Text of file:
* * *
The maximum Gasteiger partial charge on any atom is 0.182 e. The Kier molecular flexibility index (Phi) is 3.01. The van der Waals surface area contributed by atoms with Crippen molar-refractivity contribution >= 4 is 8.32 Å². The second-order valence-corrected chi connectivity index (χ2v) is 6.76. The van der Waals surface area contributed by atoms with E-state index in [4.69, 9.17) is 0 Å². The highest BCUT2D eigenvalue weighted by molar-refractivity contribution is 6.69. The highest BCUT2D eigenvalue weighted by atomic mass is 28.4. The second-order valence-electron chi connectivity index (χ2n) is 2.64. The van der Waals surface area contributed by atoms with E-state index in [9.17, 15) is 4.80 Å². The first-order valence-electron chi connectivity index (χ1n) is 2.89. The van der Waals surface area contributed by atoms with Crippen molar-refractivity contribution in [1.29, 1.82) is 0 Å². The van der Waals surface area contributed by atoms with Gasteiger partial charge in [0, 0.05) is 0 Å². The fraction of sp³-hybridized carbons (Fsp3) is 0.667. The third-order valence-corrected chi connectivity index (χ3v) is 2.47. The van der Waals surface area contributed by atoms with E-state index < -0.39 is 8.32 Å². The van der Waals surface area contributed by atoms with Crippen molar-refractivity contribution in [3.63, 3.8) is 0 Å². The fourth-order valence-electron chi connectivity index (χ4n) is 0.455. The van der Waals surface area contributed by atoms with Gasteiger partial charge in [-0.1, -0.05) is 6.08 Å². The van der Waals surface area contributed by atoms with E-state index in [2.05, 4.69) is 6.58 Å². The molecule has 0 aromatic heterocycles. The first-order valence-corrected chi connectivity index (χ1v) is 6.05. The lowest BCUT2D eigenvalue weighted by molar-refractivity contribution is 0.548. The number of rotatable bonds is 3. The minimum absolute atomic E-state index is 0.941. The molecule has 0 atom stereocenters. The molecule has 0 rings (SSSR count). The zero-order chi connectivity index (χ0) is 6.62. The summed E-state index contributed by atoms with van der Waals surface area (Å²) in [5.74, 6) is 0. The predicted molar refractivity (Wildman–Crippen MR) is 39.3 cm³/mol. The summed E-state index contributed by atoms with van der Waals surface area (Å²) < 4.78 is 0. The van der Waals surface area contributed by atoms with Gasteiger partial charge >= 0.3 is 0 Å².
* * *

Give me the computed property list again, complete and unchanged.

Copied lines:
The maximum Gasteiger partial charge on any atom is 0.182 e. The Kier molecular flexibility index (Phi) is 3.01. The van der Waals surface area contributed by atoms with Crippen molar-refractivity contribution >= 4 is 8.32 Å². The second-order valence-corrected chi connectivity index (χ2v) is 6.76. The van der Waals surface area contributed by atoms with E-state index in [4.69, 9.17) is 0 Å². The highest BCUT2D eigenvalue weighted by molar-refractivity contribution is 6.69. The highest BCUT2D eigenvalue weighted by atomic mass is 28.4. The second-order valence-electron chi connectivity index (χ2n) is 2.64. The van der Waals surface area contributed by atoms with E-state index in [9.17, 15) is 4.80 Å². The first-order valence-electron chi connectivity index (χ1n) is 2.89. The van der Waals surface area contributed by atoms with Crippen molar-refractivity contribution in [1.29, 1.82) is 0 Å². The van der Waals surface area contributed by atoms with Gasteiger partial charge in [0, 0.05) is 0 Å². The fraction of sp³-hybridized carbons (Fsp3) is 0.667. The third-order valence-corrected chi connectivity index (χ3v) is 2.47. The van der Waals surface area contributed by atoms with E-state index < -0.39 is 8.32 Å². The van der Waals surface area contributed by atoms with Crippen molar-refractivity contribution in [3.63, 3.8) is 0 Å². The fourth-order valence-electron chi connectivity index (χ4n) is 0.455. The van der Waals surface area contributed by atoms with Gasteiger partial charge in [-0.1, -0.05) is 6.08 Å². The van der Waals surface area contributed by atoms with E-state index in [2.05, 4.69) is 6.58 Å². The molecule has 0 aromatic heterocycles. The first-order valence-corrected chi connectivity index (χ1v) is 6.05. The lowest BCUT2D eigenvalue weighted by molar-refractivity contribution is 0.548. The number of rotatable bonds is 3. The minimum absolute atomic E-state index is 0.941. The molecule has 0 atom stereocenters. The molecule has 0 rings (SSSR count). The zero-order chi connectivity index (χ0) is 6.62. The summed E-state index contributed by atoms with van der Waals surface area (Å²) in [5.74, 6) is 0. The predicted molar refractivity (Wildman–Crippen MR) is 39.3 cm³/mol. The summed E-state index contributed by atoms with van der Waals surface area (Å²) < 4.78 is 0. The van der Waals surface area contributed by atoms with Gasteiger partial charge >= 0.3 is 0 Å².